Storage Reality Check - Open Systems Standardization
The evolution of open systems SAN technology is constantly shaped by diverse market contradictions. Customers, for example, often make product selections based on unique and proprietary features while at the same time demanding that their vendors comply with open standards. Likewise, vendors may collaborate to develop and promote open specifications such as the Storage Management Initiative (SMI), but at the same time pursue vendor-specific technologies designed to ensure vendor lock-in.
Customer willingness to overlook standards violations, it turns out, is often proportional to the investment a customer has made with a particular vendor. And, given the chance, vendors will almost always seek a competitive advantage by bending standards rules.
As a technology, open systems storage has yet to match the standards compliance and interoperability expectations of open systems networking, and in fact may never match it. In the IP and Ethernet world, standards compliance and interoperability are simply assumed. No one would think of introducing a new Ethernet switch or network interface card (NIC) that did not fully comply with all the relevant IEEE, IETF, or ANSI standards. And no one (with, perhaps, the exception of a Cisco) would presume to impose a proprietary protocol on the market and expect everyone else to simply follow along.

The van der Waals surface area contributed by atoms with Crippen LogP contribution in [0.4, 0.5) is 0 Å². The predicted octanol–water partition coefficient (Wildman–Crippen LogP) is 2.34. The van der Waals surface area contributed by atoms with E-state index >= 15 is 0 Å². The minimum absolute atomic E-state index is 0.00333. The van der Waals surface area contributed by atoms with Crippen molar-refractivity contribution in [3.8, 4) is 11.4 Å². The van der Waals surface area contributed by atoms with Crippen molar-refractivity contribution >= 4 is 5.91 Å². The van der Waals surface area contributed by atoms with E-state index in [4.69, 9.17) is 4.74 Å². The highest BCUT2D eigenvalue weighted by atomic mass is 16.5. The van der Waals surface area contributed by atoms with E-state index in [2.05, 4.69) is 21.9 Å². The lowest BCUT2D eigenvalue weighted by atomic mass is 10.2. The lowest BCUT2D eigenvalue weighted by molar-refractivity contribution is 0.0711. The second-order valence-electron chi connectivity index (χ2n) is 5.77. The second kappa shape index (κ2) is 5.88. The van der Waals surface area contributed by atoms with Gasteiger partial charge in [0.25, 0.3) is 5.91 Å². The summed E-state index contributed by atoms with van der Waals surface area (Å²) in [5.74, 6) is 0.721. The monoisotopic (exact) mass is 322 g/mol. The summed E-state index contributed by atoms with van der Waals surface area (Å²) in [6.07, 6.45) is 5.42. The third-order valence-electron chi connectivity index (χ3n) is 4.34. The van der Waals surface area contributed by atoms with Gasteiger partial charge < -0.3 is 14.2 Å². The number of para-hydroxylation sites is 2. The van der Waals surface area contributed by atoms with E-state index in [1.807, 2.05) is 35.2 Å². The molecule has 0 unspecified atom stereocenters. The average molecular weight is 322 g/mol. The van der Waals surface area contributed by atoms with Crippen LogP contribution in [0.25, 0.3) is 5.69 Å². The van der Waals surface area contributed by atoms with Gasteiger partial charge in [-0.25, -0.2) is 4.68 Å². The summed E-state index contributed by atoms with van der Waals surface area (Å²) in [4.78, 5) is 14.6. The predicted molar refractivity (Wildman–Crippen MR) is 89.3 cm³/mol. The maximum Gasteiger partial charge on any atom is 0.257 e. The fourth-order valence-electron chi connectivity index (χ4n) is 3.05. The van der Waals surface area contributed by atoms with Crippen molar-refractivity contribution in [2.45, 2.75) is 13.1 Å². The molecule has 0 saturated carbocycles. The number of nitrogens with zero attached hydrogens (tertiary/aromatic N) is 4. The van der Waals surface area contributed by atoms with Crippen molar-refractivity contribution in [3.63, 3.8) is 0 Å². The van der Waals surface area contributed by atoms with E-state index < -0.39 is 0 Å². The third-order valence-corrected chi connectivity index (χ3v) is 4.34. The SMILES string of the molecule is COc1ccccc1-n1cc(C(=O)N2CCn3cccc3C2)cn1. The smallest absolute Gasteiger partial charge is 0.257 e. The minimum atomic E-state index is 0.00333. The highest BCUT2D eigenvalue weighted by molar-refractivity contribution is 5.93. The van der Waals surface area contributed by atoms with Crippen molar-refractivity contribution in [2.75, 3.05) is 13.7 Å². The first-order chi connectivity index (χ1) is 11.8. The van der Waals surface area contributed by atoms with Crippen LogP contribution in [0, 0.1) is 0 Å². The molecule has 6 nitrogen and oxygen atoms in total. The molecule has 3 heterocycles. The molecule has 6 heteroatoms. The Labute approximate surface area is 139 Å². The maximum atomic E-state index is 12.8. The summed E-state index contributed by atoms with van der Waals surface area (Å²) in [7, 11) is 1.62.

In the storage networking market, however, such impositions are commonplace, to the point that a proprietary method may quickly move from being a vendor-imposed de facto standard to being the draft version of an actual standard. Brocade’s Fabric Shortest Path First (FSPF) routing protocol, for example, was reverse-engineered by Ancor and presented back to the technical community as a standards proposal some years ago.
Even today, we continue to have both vendor-specific and “open systems” functionality living side by side. When building SAN fabrics, proprietary expansion (E_Port) modes tend to have richer zoning functionality, compared to the open systems mode. Customers are not so committed to open systems that they will sacrifice vendor value-added features, and yet often complain when they run into switch interoperability issues because of them.